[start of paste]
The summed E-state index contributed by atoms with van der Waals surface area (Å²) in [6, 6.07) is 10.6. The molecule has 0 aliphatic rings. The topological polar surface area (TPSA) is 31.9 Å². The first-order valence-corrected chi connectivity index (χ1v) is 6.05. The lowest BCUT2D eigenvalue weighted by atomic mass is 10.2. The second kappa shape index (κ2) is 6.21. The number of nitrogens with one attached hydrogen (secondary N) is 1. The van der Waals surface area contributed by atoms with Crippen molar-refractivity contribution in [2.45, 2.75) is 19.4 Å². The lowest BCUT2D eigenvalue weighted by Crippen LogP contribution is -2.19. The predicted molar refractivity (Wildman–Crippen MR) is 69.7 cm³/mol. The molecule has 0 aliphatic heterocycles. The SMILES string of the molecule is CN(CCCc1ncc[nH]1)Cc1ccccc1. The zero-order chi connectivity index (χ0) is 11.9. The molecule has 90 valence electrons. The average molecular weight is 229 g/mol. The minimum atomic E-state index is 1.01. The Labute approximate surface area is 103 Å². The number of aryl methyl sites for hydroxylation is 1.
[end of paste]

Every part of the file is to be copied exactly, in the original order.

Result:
The summed E-state index contributed by atoms with van der Waals surface area (Å²) in [6, 6.07) is 10.6. The molecule has 0 aliphatic rings. The topological polar surface area (TPSA) is 31.9 Å². The first-order valence-corrected chi connectivity index (χ1v) is 6.05. The lowest BCUT2D eigenvalue weighted by atomic mass is 10.2. The second kappa shape index (κ2) is 6.21. The number of nitrogens with one attached hydrogen (secondary N) is 1. The van der Waals surface area contributed by atoms with Crippen molar-refractivity contribution in [2.45, 2.75) is 19.4 Å². The lowest BCUT2D eigenvalue weighted by Crippen LogP contribution is -2.19. The predicted molar refractivity (Wildman–Crippen MR) is 69.7 cm³/mol. The molecule has 0 aliphatic heterocycles. The SMILES string of the molecule is CN(CCCc1ncc[nH]1)Cc1ccccc1. The zero-order chi connectivity index (χ0) is 11.9. The molecule has 90 valence electrons. The average molecular weight is 229 g/mol. The minimum atomic E-state index is 1.01. The Labute approximate surface area is 103 Å². The number of aryl methyl sites for hydroxylation is 1.